S. Watson

Botany (Fortieth Parallel), 297. 1871.

Etymology: Greek nitron, native soda, and philios, loving, for the habitat preference of the plants
Treatment appears in FNA Volume 4. Treatment on page 263. Mentioned on page 258, 259.

Herbs, perennial, suffrutescent, glabrous. Stems numerous from base, erect or prostrate, branched, ribbed, not jointed, not armed, not fleshy. Leaves opposite (rarely alternate), connate, clasping at base, sessile, succulent; blade linear or broadly ovate, margins entire, apex acute or apiculate. Inflorescences axillary, flowers solitary or in 2–3-flowered clusters, bibracteate. Flowers bisexual, with 1 or 2 bractlets ± equaling perianth length; perianth deeply 5[–7]-parted, segments strongly imbricate, chartaceous; stamens 5; stigmas 2. Fruiting structures: fruit a utricle; pericarp free from seed, membranous, indehiscent. Seeds vertical, lenticular; seed coat black, shiny; embryo annular, perisperm copious. x = 9.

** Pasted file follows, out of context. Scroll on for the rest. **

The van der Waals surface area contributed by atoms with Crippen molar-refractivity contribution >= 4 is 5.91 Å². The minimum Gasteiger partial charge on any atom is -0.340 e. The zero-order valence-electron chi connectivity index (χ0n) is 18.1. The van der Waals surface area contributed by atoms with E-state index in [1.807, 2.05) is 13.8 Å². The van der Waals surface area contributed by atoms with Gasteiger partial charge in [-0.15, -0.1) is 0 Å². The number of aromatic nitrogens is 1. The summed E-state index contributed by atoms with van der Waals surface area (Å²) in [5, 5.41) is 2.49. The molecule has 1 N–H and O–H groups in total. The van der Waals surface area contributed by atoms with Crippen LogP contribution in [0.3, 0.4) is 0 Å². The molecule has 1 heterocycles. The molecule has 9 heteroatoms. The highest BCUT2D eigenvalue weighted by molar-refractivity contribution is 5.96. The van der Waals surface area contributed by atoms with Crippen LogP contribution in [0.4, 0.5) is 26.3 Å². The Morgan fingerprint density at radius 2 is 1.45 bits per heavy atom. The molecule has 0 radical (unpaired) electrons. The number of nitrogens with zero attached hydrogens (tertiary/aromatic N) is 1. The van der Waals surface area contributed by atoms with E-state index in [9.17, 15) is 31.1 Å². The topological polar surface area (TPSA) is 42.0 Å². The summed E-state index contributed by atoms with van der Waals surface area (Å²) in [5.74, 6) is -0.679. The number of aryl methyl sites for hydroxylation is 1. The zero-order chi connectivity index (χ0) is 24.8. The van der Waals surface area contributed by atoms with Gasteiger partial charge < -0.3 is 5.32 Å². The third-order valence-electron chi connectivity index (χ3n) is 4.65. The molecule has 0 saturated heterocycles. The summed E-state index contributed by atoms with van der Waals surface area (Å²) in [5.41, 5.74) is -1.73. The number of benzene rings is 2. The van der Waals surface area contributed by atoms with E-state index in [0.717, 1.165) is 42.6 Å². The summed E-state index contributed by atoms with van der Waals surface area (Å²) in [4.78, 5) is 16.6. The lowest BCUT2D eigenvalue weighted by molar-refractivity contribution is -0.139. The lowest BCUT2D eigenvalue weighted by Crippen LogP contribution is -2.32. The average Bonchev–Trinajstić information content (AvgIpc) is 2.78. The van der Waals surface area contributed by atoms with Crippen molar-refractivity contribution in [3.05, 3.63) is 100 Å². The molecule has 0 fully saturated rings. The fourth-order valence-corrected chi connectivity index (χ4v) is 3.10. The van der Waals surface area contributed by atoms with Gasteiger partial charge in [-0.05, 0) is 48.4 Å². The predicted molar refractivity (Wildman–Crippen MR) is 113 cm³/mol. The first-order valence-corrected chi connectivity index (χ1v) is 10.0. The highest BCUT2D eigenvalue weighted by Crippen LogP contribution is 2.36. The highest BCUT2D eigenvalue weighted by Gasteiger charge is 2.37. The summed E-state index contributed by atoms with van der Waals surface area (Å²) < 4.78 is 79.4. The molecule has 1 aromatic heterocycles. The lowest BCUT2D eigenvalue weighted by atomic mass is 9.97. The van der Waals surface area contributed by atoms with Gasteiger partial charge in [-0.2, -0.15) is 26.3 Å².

w United States, Central America, South America.


Species ca. 5 (2 in the flora).

Selected References



1 Leaves not densely crowded, blade linear, terete or subterete, at least in distal 1/2, 5-30 × 0.7-1.5 mm; stems 7-30 cm Nitrophila occidentalis
1 Leaves densely crowded, blade broadly ovate, flat, 2.3-4(-4.7) × 2.5-3.5 mm; stems 3-10 cm Nitrophila mohavensis